The other surprising thing? How full we were, considering it was a tasting menu. By the time we were served the entree courses—rare lamb medallions wrapped in swiss chard and pickled fish in a sauce of its own bones—we were taking deep breaths between bites. I’m pretty sure they were the only two plates we didn’t completely clean.
We managed to buck up for our “one-and-a-half” dessert courses, as the server put it. (The “half” was a palate-cleansing sorbet.) Our favorite was Under the Sea, a spongy coral-seaweed cake so realistic looking it prompted me to ask the server just how much of it we could eat. “All of it,” she said. We complied.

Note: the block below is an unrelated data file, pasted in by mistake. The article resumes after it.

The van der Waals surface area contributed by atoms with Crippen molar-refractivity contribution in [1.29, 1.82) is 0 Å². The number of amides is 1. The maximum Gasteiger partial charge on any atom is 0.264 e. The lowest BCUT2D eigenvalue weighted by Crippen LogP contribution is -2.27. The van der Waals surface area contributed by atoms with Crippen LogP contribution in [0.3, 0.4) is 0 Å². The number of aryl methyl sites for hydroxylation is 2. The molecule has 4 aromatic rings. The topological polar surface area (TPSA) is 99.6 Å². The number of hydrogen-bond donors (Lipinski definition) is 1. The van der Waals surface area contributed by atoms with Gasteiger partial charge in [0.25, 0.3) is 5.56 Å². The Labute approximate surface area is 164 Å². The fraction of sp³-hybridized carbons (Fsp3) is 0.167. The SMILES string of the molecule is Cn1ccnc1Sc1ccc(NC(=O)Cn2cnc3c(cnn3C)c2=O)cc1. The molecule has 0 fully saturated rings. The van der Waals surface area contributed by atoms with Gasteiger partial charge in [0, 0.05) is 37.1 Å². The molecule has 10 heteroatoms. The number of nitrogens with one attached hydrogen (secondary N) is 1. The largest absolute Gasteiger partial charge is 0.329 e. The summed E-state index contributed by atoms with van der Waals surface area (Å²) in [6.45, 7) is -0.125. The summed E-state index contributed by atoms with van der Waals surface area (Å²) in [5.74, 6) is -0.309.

Maybe, as a writer, I’m just a sucker for a good story. But I was enchanted by Elizabeth, both in backstory and in not knowing what was coming next throughout the culinary adventure. And while I probably won’t be buying headcheese any time soon, I’m excited to see what Chef Regan has up her non-chef’s-whites sleeves next season.
Shop Chef Iliana Regan's tasting-menu experience at Elizabeth Restaurant:
Watch her explain her approach to fine dining:
As useful as WD40 and much more edible, coconut oil is a powerhouse. In fact, just one jar of the stuff can replace several household staples, from kitchen ingredients to baby wipes. Here’s how to substitute it for 16 total items in 3 rooms of the home: